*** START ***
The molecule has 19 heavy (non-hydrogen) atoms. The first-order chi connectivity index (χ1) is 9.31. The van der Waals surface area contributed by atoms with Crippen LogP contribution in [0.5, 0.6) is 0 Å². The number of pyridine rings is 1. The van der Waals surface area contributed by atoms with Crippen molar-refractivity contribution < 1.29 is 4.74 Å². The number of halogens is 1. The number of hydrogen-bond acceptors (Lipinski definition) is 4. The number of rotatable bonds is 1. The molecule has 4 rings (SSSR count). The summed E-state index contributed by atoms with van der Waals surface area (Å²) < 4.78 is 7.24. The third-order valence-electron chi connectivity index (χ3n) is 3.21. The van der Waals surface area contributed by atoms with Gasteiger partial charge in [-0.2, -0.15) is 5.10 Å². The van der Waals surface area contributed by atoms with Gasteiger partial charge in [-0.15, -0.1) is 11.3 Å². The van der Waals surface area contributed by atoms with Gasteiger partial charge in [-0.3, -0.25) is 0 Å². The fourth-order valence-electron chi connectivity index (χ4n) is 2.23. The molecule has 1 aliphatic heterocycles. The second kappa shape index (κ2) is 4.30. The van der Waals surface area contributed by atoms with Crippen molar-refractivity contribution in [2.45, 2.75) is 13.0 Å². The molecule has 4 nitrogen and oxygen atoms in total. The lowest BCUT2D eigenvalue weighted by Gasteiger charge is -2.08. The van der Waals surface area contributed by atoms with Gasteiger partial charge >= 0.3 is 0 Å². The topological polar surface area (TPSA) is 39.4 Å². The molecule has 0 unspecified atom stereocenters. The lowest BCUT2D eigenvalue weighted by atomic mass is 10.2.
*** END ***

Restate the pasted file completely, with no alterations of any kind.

The molecule has 19 heavy (non-hydrogen) atoms. The first-order chi connectivity index (χ1) is 9.31. The van der Waals surface area contributed by atoms with Crippen LogP contribution in [0.5, 0.6) is 0 Å². The number of pyridine rings is 1. The van der Waals surface area contributed by atoms with Crippen molar-refractivity contribution < 1.29 is 4.74 Å². The number of halogens is 1. The number of hydrogen-bond acceptors (Lipinski definition) is 4. The number of rotatable bonds is 1. The molecule has 4 rings (SSSR count). The summed E-state index contributed by atoms with van der Waals surface area (Å²) < 4.78 is 7.24. The third-order valence-electron chi connectivity index (χ3n) is 3.21. The van der Waals surface area contributed by atoms with Gasteiger partial charge in [-0.2, -0.15) is 5.10 Å². The van der Waals surface area contributed by atoms with Gasteiger partial charge in [-0.15, -0.1) is 11.3 Å². The van der Waals surface area contributed by atoms with Gasteiger partial charge in [-0.3, -0.25) is 0 Å². The fourth-order valence-electron chi connectivity index (χ4n) is 2.23. The molecule has 1 aliphatic heterocycles. The second kappa shape index (κ2) is 4.30. The van der Waals surface area contributed by atoms with Crippen molar-refractivity contribution in [2.45, 2.75) is 13.0 Å². The molecule has 4 nitrogen and oxygen atoms in total. The lowest BCUT2D eigenvalue weighted by Gasteiger charge is -2.08. The van der Waals surface area contributed by atoms with Gasteiger partial charge >= 0.3 is 0 Å². The topological polar surface area (TPSA) is 39.4 Å². The molecule has 0 unspecified atom stereocenters. The lowest BCUT2D eigenvalue weighted by atomic mass is 10.2.